Pavel Latushka, head of the NAM and Deputy Head of the United Transitional Cabinet, shared his thoughts on the re-entry of Russian troops into the territory of the Republic of Belarus with “MOST“
At least, it will lead to widespread drunkenness, conflicts and, probably, crimes in the areas of deployment of the Russian forces.
And there will be conflicts: most Belarusians do not want this war, and some have already realized: the Russians are occupying our country. There is almost no doubt: there will be not “several thousands” of Russian troops and they will never leave the country.
But the tonnes of lead and TNT that will fall on the heads of the Belarusians, when the concentration of Russian forces in the country reaches values dangerous for Ukraine, will have far worse consequences. Kiev has made it clear: it does not intend to wait for a new Bucha and will nip threats in the bud.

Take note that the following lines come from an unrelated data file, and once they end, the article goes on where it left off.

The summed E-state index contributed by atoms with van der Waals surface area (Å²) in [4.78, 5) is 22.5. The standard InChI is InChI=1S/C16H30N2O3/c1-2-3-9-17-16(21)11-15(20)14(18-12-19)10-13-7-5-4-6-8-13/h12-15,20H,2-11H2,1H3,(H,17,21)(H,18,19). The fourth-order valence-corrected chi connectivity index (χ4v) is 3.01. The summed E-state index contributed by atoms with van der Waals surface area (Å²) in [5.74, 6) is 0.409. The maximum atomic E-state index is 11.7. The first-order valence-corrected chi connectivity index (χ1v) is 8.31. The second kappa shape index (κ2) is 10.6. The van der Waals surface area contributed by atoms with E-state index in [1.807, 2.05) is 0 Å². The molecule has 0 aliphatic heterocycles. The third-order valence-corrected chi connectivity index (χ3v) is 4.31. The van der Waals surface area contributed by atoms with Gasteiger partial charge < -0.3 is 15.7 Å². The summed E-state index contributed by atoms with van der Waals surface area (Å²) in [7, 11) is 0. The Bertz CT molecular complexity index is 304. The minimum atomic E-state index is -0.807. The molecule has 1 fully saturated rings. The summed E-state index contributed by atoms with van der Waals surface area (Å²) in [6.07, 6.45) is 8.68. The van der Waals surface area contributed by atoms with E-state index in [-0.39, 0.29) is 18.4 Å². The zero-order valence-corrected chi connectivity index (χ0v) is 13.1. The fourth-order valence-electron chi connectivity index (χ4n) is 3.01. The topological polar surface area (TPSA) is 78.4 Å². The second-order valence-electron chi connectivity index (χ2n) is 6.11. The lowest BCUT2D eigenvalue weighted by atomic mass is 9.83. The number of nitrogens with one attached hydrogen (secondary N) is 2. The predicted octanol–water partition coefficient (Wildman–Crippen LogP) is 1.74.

And, bitter as it is to admit, Ukraine and its people have every right to do so. After all, every day rockets launched from the territory of Belarus kill someone’s children, friends and acquaintances there. And there is no chance that Lukashenko really does not intend to open the floodgates of violence and let hordes of Russians to our neighbours who will unleash a new bloodbath there.
The second scenario would bring down and destroy everything, including the centuries-old friendship of the Ukrainian and Belarusian peoples — Belarus itself would enter the war directly, turning the regime’s military co-aggression into a “ground phase”.
This scenario is now more real than ever.
Lukashenko and his henchmen will bear full responsibility for the dire consequences of this step (including economic).
The Belarusian military facing the front will be left with only a simple choice.
How to avoid it? What should the world and all of us do right now?
Read Pavel Latushko’s column at Most